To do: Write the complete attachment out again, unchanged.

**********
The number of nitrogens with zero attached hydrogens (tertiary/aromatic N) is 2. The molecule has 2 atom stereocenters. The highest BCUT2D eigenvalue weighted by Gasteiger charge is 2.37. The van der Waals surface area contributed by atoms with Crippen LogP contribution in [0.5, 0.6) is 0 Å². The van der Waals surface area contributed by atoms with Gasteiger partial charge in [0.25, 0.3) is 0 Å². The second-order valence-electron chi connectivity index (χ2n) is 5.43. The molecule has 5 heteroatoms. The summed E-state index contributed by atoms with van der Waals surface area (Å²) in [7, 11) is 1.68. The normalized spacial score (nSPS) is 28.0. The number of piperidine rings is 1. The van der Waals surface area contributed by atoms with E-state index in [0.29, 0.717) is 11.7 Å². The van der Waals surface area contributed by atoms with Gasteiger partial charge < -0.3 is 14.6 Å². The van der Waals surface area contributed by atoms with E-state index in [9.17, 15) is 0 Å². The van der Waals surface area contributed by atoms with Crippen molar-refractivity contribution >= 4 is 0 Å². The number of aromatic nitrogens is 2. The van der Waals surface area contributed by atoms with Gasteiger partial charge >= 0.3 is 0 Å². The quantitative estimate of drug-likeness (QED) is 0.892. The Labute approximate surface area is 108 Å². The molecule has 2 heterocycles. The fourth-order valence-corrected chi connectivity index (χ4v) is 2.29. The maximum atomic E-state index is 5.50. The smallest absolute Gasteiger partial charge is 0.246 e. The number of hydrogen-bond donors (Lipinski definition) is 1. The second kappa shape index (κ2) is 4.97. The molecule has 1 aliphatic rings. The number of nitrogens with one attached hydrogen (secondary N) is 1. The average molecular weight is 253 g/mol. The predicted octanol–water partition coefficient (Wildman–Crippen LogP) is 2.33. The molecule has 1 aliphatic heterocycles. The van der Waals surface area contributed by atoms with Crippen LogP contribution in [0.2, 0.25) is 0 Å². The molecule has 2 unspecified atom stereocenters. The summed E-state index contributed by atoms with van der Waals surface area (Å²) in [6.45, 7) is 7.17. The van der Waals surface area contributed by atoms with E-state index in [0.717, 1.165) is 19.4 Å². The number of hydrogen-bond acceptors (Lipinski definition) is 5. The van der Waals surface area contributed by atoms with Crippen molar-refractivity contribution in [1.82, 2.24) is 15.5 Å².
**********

The number of nitrogens with zero attached hydrogens (tertiary/aromatic N) is 2. The molecule has 2 atom stereocenters. The highest BCUT2D eigenvalue weighted by Gasteiger charge is 2.37. The van der Waals surface area contributed by atoms with Crippen LogP contribution in [0.5, 0.6) is 0 Å². The van der Waals surface area contributed by atoms with Gasteiger partial charge in [0.25, 0.3) is 0 Å². The second-order valence-electron chi connectivity index (χ2n) is 5.43. The molecule has 5 heteroatoms. The summed E-state index contributed by atoms with van der Waals surface area (Å²) in [7, 11) is 1.68. The normalized spacial score (nSPS) is 28.0. The number of piperidine rings is 1. The van der Waals surface area contributed by atoms with E-state index in [0.29, 0.717) is 11.7 Å². The van der Waals surface area contributed by atoms with Gasteiger partial charge < -0.3 is 14.6 Å². The van der Waals surface area contributed by atoms with E-state index in [9.17, 15) is 0 Å². The van der Waals surface area contributed by atoms with Crippen molar-refractivity contribution >= 4 is 0 Å². The number of aromatic nitrogens is 2. The van der Waals surface area contributed by atoms with Gasteiger partial charge >= 0.3 is 0 Å². The quantitative estimate of drug-likeness (QED) is 0.892. The Labute approximate surface area is 108 Å². The molecule has 2 heterocycles. The fourth-order valence-corrected chi connectivity index (χ4v) is 2.29. The maximum atomic E-state index is 5.50. The smallest absolute Gasteiger partial charge is 0.246 e. The number of hydrogen-bond donors (Lipinski definition) is 1. The second kappa shape index (κ2) is 4.97. The molecule has 1 aliphatic rings. The number of nitrogens with one attached hydrogen (secondary N) is 1. The average molecular weight is 253 g/mol. The predicted octanol–water partition coefficient (Wildman–Crippen LogP) is 2.33. The molecule has 1 aliphatic heterocycles. The van der Waals surface area contributed by atoms with Crippen LogP contribution in [0.2, 0.25) is 0 Å². The molecule has 2 unspecified atom stereocenters. The summed E-state index contributed by atoms with van der Waals surface area (Å²) in [6.45, 7) is 7.17. The van der Waals surface area contributed by atoms with E-state index in [0.717, 1.165) is 19.4 Å². The number of hydrogen-bond acceptors (Lipinski definition) is 5. The van der Waals surface area contributed by atoms with Crippen molar-refractivity contribution in [1.82, 2.24) is 15.5 Å².